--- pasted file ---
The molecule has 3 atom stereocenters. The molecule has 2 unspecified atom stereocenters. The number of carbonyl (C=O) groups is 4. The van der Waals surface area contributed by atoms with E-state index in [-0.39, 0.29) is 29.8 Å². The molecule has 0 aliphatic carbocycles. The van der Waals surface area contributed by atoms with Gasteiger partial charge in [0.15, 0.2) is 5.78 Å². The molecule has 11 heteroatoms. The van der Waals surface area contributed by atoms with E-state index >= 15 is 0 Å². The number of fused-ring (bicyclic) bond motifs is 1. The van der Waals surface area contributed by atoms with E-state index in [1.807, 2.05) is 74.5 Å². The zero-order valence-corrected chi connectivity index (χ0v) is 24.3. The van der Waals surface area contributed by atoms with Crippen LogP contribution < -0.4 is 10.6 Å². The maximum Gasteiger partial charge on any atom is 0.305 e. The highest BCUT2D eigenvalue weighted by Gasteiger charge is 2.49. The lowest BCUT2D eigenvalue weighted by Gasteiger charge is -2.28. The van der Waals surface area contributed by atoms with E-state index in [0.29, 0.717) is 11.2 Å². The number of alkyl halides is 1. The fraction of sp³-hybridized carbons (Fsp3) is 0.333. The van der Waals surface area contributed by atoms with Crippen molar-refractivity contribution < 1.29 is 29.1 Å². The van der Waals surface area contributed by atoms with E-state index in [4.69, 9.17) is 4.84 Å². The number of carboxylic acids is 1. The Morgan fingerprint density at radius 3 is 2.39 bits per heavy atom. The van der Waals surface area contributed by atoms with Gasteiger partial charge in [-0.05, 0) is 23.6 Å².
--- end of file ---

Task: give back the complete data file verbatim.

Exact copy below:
The molecule has 3 atom stereocenters. The molecule has 2 unspecified atom stereocenters. The number of carbonyl (C=O) groups is 4. The van der Waals surface area contributed by atoms with E-state index in [-0.39, 0.29) is 29.8 Å². The molecule has 0 aliphatic carbocycles. The van der Waals surface area contributed by atoms with Gasteiger partial charge in [0.15, 0.2) is 5.78 Å². The molecule has 11 heteroatoms. The van der Waals surface area contributed by atoms with E-state index >= 15 is 0 Å². The number of fused-ring (bicyclic) bond motifs is 1. The van der Waals surface area contributed by atoms with E-state index in [1.807, 2.05) is 74.5 Å². The zero-order valence-corrected chi connectivity index (χ0v) is 24.3. The van der Waals surface area contributed by atoms with Crippen LogP contribution < -0.4 is 10.6 Å². The maximum Gasteiger partial charge on any atom is 0.305 e. The highest BCUT2D eigenvalue weighted by Gasteiger charge is 2.49. The lowest BCUT2D eigenvalue weighted by Gasteiger charge is -2.28. The van der Waals surface area contributed by atoms with E-state index in [0.29, 0.717) is 11.2 Å². The number of alkyl halides is 1. The fraction of sp³-hybridized carbons (Fsp3) is 0.333. The van der Waals surface area contributed by atoms with Crippen molar-refractivity contribution < 1.29 is 29.1 Å². The van der Waals surface area contributed by atoms with E-state index in [4.69, 9.17) is 4.84 Å². The number of carboxylic acids is 1. The Morgan fingerprint density at radius 3 is 2.39 bits per heavy atom. The van der Waals surface area contributed by atoms with Gasteiger partial charge in [-0.05, 0) is 23.6 Å².